Morning Update: Cubs tie up World Series with Game 2 win; Bulls begin season against Celtics

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Cubs offense settling into World Series groove

Cubs offense settling into World Series groove

CLEVELAND - It doesn't take long for the 2016 Cubs to rebound.

Their American League-style lineup is just simply too talented to keep down for an extended period of time, especially with Kyle Schwarber now added back into the fold.

They Cubs hitters are so confident, they even left Progressive Field feeling good about themselves despite being shut out in Game 1 of the World Series.

The Cubs got on the board early Wednesday night, plating a run on the third batter of the game as Anthony Rizzo doubled home Kris Bryant.

"Take the momentum away. Take the crowd out of it," Bryant said. "It's nice to score first. Especially when you're the visiting team, to get out there and score within the first three batters is huge."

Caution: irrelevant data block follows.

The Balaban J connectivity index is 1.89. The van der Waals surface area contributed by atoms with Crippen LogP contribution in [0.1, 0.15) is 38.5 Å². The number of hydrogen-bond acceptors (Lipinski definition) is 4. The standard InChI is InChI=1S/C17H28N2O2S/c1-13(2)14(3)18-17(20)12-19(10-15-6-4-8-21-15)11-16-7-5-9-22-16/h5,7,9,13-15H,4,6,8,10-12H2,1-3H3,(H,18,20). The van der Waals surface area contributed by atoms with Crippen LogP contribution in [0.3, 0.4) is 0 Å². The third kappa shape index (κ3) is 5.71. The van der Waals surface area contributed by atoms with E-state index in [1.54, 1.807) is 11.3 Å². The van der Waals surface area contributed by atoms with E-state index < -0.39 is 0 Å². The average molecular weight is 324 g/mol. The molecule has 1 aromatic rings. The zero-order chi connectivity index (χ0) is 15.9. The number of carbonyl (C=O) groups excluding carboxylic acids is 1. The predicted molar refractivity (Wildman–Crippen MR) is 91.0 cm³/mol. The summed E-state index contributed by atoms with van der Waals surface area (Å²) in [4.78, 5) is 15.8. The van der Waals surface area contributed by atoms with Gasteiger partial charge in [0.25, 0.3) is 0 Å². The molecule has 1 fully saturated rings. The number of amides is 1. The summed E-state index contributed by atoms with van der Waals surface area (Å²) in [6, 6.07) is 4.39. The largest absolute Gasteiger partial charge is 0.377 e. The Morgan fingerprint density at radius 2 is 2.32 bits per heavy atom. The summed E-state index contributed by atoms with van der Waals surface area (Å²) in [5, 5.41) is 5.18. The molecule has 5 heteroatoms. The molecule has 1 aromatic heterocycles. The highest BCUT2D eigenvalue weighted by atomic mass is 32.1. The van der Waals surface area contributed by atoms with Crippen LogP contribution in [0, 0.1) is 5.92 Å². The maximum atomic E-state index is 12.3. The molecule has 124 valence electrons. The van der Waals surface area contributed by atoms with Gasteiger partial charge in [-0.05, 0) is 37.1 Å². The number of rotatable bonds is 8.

The early lead helped the lineup settle in and keep their foot on the gas for a 5-1 victory to take the series back to Wrigley Field tied one game apiece.

"Especially with a young lineup, I think when you see a few guys go up there and take some good quality at-bats, one happens after the other and the other guys seem to do the same thing," Ben Zobrist said. "It takes a lot of pressure off. When you see other guys having good, quality at-bats, you don't feel like you have to take pitches and you can be aggressive early on.